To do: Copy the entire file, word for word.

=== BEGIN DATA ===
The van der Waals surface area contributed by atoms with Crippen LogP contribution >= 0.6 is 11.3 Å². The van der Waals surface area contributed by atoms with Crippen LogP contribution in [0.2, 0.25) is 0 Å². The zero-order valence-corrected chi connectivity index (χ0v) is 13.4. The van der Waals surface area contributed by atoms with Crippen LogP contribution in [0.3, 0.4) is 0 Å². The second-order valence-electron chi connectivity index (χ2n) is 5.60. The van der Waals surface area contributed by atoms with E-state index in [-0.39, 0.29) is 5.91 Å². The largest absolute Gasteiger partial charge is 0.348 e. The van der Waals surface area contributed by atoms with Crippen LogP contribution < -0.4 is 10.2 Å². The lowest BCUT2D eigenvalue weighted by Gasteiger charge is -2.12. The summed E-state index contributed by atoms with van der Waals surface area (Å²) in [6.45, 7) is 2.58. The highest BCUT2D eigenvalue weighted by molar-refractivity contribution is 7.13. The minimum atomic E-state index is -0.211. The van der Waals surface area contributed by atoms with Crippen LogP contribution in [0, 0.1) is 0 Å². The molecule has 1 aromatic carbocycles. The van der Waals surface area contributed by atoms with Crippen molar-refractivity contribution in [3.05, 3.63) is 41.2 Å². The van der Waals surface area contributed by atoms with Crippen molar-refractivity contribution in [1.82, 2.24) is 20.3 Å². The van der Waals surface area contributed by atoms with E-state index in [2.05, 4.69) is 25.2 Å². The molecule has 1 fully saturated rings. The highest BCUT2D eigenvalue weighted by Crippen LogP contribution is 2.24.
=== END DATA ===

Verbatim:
The van der Waals surface area contributed by atoms with Crippen LogP contribution >= 0.6 is 11.3 Å². The van der Waals surface area contributed by atoms with Crippen LogP contribution in [0.2, 0.25) is 0 Å². The zero-order valence-corrected chi connectivity index (χ0v) is 13.4. The van der Waals surface area contributed by atoms with Crippen LogP contribution in [0.3, 0.4) is 0 Å². The second-order valence-electron chi connectivity index (χ2n) is 5.60. The van der Waals surface area contributed by atoms with E-state index in [-0.39, 0.29) is 5.91 Å². The largest absolute Gasteiger partial charge is 0.348 e. The van der Waals surface area contributed by atoms with Crippen LogP contribution < -0.4 is 10.2 Å². The lowest BCUT2D eigenvalue weighted by Gasteiger charge is -2.12. The summed E-state index contributed by atoms with van der Waals surface area (Å²) in [6.45, 7) is 2.58. The highest BCUT2D eigenvalue weighted by molar-refractivity contribution is 7.13. The minimum atomic E-state index is -0.211. The van der Waals surface area contributed by atoms with Crippen LogP contribution in [0, 0.1) is 0 Å². The molecule has 1 aromatic carbocycles. The van der Waals surface area contributed by atoms with Crippen molar-refractivity contribution in [3.05, 3.63) is 41.2 Å². The van der Waals surface area contributed by atoms with Crippen molar-refractivity contribution in [1.82, 2.24) is 20.3 Å². The van der Waals surface area contributed by atoms with E-state index in [2.05, 4.69) is 25.2 Å². The molecule has 1 fully saturated rings. The highest BCUT2D eigenvalue weighted by Crippen LogP contribution is 2.24.